We are very proud of our customers and their devoted interest in where their food comes from. It does not surprise us that many have asked us to raise and offer veal along with our other meat selections.
Veal has a rather dark cloud hanging over it, as veal operations have come under more and more scrutiny in recent years. Believe it or not, that gallon of milk you purchased this week has quite a bit to do with the US veal industry. The commercial dairy farmer has one interest when it comes to cattle – females. Each female calf born grows up to be a productive member of tomorrow’s milking herd. The problem is that statistically 50% of the calves born are bull (male) calves and they are of little or no value to the dairy farmer. Ah, here is where the infamous veal industry comes in, they buy up all the bull calves to raise on milk replacer (powdered milk) to harvest as veal. Little did any of us realize the horrific conditions many of these animals were subjected to in the past.
In stark contrast, take our farm. We have over 180 acres where on any given day you will see cattle, sheep, goats, and chickens enjoying the sunshine and grazing green pastures (and occasionally Grandma’s flower gardens – but that’s another story). Our animals are happy with free access to feed, clean water, shelter, and companionship. So the question is how to incorporate veal into our operation while staying true to our priority for happy, naturally and humanely raised livestock.
Our family owns and manages a cow/calf beef operation — meaning that we keep a herd of 40-50 mother cows on the farm that calve every spring. Those calves stay with the cows until weaning time when they weigh approximately 400-500 lbs. We then sell them to another farmer who continues to feed them, finishing them to 1100-1200 lbs for harvesting. We keep back a small group of calves to feed out, but simply do not have the pasture nor the market to finish 40+ calves a year.
But wait, when you really think about it, veal could be a very natural part of our operation. So we decided to harvest one of the weanling calves to give it a try. Unlike the pale milk-only fed veal you find in the grocery story you will see that ours has a nice rose color. This is from a combination of sunshine, exercise, mother’s milk, and pasture. And because our veal is from beef breeds (instead of dairy breeds) you can expect it to be flavorful, tender, and meatier. Our veal calves are not artificially raised but left on the cow to be raised the way nature intended and with no undue stress.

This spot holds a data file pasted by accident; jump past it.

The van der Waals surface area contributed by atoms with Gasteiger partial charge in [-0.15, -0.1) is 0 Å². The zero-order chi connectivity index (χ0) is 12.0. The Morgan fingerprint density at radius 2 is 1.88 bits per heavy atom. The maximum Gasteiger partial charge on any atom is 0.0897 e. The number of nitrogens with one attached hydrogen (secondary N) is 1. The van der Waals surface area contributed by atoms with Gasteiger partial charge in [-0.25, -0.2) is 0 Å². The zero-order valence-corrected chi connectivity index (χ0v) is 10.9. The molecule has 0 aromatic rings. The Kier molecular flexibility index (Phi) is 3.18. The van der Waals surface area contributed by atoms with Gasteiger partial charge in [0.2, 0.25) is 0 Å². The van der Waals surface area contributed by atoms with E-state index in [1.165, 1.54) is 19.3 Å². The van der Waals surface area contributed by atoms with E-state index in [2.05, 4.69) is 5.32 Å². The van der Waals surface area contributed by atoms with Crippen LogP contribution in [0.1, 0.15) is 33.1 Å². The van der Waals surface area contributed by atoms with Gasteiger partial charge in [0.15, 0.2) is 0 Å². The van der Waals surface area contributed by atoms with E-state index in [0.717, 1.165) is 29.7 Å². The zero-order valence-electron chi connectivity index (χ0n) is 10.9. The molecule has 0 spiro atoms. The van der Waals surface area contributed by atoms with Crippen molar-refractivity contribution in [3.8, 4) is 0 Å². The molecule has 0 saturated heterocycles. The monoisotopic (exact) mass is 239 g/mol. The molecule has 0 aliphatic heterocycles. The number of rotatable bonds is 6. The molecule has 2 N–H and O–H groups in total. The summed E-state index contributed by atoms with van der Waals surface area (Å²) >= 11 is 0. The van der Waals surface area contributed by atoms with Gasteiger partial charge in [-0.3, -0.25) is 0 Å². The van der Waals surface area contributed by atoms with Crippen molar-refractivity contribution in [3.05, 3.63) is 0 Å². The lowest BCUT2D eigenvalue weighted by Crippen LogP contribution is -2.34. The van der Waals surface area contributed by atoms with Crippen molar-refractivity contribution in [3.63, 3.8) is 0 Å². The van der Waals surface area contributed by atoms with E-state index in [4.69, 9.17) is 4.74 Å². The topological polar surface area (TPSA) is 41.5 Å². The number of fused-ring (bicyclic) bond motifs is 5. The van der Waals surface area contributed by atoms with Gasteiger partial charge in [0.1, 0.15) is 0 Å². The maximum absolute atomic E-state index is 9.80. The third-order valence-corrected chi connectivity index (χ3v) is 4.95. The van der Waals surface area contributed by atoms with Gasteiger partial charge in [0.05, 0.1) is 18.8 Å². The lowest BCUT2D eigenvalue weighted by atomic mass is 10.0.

We can’t wait to see what you think! Here is a great recipe to get you started.
- 8 veal cutlets or chops
freshly ground black pepper
2 to 3 tablespoons unsalted butter
2 to 4 tablespoons olive oil
1 large shallot, finely chopped
2 to 4 garlic cloves, minced
2 ounces assorted mushrooms, sliced
1/2 cup sweet Marsala wine
3/4 cup chicken stock
Leaves from 1 fresh rosemary sprig
Season veal with salt and pepper. Melt 1 tablespoon of butter and 1 tablespoon of oil in a heavy large skillet over medium-high heat.
Add 4 veal cutlets and cook until golden brown, about 1 1/2 minutes per side. Transfer the veal to a plate. Add another tablespoon of butter and oil, if necessary.
Repeat with the remaining 4 cutlets. Set cutlets aside.
Add 1 tablespoon of oil to the skillet. Add shallot and garlic. Saute until soft, about 30 seconds. Add a tablespoon of the olive oil, if necessary. Add the mushrooms and saute until tender and the juices evaporate, about 3 minutes. Add the Marsala wine. Simmer until the wine reduces by half, about 2 minutes.
Add the chicken stock and the rosemary leaves. Simmer until reduced by half.
Return the veal to the skillet. Pour in all of the pan juices. Cook just until heated through, turning to coat, about 1 minute. Stir the remaining 1 tablespoon of butter into the sauce.
Season the sauce with salt and pepper, to taste.